Faculty members Martha de Francisco, Dr. Susan J. Bartlett and Brigitte Vachon have been named three of the 13 laureates of the Women of Distinction Awards as announced on May 5, by the YWCA Montreal. De Francisco was the winner in the Arts and Culture category, while Bartlett won in Education and Vachon won in the Science and Technology category. Now in its 22nd year, the Women of Distinction Awards serve to highlight women’s outstanding contributions, provide inspiring role models, promote women’s leadership and recognize commitment. Over 240 women have received the award to date.
The announcement was made by Anne Mezei, President of the Women’s Y Foundation, and Louise Poirier, President of YWCA Montreal. The 13 exceptional winners will be officially honoured at a ceremony to be held on Sept. 29, at the Palais des congrès de Montréal.
Martha de Francisco is a professor in the Schulich School of Music’s Sound Department. De Francisco is a record producer and recording engineer who specializes in classical music. An internationally acknowledged leader in the field of sound recording and record production, de Francisco has recorded with some of the greatest classical musicians of our time for the most prestigious record labels and in the best concert halls. She has credits on over 300 recordings, mostly for worldwide release.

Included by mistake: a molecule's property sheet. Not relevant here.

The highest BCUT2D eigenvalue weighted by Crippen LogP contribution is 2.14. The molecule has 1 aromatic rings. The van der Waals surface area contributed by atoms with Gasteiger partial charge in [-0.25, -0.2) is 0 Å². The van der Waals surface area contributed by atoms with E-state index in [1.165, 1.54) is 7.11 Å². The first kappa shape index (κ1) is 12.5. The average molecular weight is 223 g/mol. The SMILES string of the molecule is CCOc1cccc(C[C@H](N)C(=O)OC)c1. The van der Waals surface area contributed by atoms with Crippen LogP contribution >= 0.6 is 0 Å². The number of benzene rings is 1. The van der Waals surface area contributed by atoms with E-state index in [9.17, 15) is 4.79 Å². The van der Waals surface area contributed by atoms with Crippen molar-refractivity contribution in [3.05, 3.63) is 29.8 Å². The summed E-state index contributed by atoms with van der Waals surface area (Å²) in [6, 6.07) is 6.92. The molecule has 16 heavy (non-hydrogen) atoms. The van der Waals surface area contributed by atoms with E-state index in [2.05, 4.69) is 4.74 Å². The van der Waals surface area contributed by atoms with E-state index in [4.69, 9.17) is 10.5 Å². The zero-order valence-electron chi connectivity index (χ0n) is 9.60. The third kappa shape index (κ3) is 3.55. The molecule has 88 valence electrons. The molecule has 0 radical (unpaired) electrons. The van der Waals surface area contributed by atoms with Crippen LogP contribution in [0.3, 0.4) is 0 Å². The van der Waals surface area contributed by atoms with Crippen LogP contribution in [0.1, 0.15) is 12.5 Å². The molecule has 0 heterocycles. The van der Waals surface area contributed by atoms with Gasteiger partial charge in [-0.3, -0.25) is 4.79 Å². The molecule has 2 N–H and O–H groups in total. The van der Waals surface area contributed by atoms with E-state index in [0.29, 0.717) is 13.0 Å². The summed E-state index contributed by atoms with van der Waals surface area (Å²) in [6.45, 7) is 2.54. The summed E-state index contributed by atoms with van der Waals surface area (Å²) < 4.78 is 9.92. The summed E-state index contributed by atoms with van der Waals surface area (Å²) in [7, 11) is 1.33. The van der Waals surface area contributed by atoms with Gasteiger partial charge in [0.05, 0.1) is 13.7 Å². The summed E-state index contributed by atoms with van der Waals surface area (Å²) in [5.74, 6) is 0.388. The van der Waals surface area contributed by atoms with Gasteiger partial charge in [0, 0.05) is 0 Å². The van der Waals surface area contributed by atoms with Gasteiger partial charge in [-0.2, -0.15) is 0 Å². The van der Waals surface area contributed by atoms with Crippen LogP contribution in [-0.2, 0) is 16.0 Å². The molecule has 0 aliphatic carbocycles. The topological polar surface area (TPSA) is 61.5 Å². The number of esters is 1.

Susan Bartlett is a professor in the Faculty of Medicine. A major focus of her research is the influence on psychosocial factors and health behaviors on outcomes across chronic diseases (asthma, COPD and arthritis), measurement of patient centered outcomes and enhancing communication between providers and patients.
Brigitte Vachon is the Canada Research Chair in Particle Physics in the Department of Physics. She Vachon is particularly interested in the Top quark, the heaviest known fundamental particle to be produced during highest energy particle collisions. She is searching for a new production process that is predicted by the Standard Model of particle physics. This research is leading to an improved understanding of the properties and interactions of the fundamental constituents of matter.